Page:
Ernest L. Blumenschein—The Life of an American Artist
By Robert W. Larson and Carole B. Larson
University of Oklahoma Press
Hardback, slipcover, first edition, 2013, new condition, 349 pages, illustrated
From the slip cover
“Few who appreciate the visual arts or the American Southwest can behold the masterpieces Sangre de Cristo Mountains or Haystack, Taos Valley, 1927 or Bend in the River, 1941 and come away without a vivid image burned into memory. The creator of these and many other depictions of the Southwest and its people was Ernest L. Blumenschein, cofounder of the famous Taos art colony. This insightful, comprehensive biography examines the character and life experiences that made Blumenschein one of the foremost artists of the twentieth century.
“During an exploratory trip to the Rocky Mountain West in 1898 with friend and fellow artist Bert G. Phillips, the two came upon the budding art community of Taos, New Mexico. In 1915 Blumenschein, Phillips, Joseph Henry Sharp, E. Irving Couse, and other artists whom Blumy had met in Paris organized the Taos Society of Artists, famous for preferring American subjects over European themes popular at the time.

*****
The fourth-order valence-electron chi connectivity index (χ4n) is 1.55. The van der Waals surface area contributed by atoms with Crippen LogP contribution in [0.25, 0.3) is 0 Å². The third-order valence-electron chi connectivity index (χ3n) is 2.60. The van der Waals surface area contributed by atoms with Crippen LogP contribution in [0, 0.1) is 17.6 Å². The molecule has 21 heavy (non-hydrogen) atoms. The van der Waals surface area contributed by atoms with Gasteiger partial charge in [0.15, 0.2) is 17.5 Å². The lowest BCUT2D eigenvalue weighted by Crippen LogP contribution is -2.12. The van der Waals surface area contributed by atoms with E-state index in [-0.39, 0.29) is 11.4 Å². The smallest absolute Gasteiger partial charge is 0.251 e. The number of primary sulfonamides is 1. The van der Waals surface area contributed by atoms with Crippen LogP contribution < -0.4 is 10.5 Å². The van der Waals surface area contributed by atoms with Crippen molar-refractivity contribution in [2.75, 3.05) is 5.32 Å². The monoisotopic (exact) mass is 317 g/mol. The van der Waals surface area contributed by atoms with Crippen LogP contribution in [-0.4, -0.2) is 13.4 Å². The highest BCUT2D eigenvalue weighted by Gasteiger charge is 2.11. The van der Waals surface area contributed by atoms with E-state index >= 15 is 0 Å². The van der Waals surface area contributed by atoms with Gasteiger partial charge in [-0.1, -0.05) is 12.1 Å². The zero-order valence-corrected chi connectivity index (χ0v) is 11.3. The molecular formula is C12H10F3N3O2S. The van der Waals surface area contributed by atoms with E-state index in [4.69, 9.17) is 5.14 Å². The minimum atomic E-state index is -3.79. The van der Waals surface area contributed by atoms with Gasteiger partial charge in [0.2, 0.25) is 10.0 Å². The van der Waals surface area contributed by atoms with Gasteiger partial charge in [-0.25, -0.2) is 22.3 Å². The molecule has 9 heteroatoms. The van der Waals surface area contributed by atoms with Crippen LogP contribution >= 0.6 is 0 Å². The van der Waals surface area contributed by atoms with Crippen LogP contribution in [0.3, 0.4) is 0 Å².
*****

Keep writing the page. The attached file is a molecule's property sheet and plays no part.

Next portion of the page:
“With his artist wife, Mary Shepard Greene, and daughter, Helen (later also an artist), he moved to Taos in 1919 and began his long career as a figurative and landscape painter, becoming prominent among American artists for his Pueblo Indian figures and stunning southwestern landscapes.”